Director, Center for Science and Technology Policy (CIRES)
Associate Professor, Environmental Studies, University of Colorado Boulder.
Conversations about climate change at the science-policy interface and in our lives have remained stuck. The presentation based on a recently published book integrates lessons from social science and humanities research and practices that have sought to more effectively make connections through issues, people and things that everyday citizens care about. Max will argue that there is no ‘silver bullet’ to communications about climate change. Instead, a ‘silver buckshot’ approach is needed, where ‘smartened up’ strategies effectively reach different audiences in different contexts. This tact can then significantly improve efforts that seek meaningful, substantive and sustained responses to contemporary climate challenges. These also more effectively re-capture what may be seen to be a ‘missing middle ground’ or common ground on climate change in the public arena. Exploring some case studies within the book, this presentation aims to help harness creativity to better understand what works where, when, why and under what conditions in a 21st century communications environment.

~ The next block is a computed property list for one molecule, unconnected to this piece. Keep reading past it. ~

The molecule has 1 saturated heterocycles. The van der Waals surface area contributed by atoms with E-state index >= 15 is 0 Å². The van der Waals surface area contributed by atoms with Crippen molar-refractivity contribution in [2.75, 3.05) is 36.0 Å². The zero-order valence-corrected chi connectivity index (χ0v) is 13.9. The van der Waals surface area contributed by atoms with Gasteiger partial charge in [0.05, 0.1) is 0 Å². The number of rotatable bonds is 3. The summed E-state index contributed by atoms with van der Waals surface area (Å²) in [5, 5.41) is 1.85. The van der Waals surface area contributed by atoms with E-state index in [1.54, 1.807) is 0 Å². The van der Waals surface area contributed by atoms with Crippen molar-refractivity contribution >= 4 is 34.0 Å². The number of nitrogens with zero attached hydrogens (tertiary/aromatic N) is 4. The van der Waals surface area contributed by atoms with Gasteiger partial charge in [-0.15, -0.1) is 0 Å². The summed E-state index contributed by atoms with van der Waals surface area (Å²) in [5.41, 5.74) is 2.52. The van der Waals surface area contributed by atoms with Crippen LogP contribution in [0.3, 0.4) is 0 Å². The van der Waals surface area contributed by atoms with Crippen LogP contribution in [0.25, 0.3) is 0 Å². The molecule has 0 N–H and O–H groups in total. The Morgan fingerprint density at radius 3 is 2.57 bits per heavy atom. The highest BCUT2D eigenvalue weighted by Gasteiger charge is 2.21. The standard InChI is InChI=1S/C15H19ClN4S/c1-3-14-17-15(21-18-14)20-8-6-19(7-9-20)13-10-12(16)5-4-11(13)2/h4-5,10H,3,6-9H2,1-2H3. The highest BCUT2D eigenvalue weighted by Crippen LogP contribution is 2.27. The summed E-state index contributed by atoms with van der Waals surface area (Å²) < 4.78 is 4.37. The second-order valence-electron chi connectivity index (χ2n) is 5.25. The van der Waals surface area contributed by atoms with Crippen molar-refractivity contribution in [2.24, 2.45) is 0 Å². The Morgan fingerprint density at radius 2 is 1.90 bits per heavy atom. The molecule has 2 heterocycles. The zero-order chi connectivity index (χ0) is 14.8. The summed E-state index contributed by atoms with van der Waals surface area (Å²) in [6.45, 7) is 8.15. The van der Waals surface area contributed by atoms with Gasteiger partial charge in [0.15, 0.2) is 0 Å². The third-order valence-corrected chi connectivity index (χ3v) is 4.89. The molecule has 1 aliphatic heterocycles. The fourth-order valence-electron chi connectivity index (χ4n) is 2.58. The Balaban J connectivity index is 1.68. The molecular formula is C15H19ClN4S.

Max Boykoff is the Director of the Center for Science and Technology Policy, which is part of the Cooperative Institute for Research in Environmental Sciences at the University of Colorado Boulder. He also is an Associate Professor in the Environmental Studies program and has a courtesy/adjunct appointment in the Geography department. Before this line of work, among many jobs Max worked on a farm near Watsonville, California, was a barista in Powells Books (Portland Oregon), and served as an assistant to the assistant snake handler in the Oregon Ballet Theatre. Max has ongoing interests in cultural politics and environmental governance, science and environmental communications, science-policy interactions, political economy and the environment, and climate adaptation. He has consequently has produced many peer-reviewed journal articles, book chapters and books in these subjects.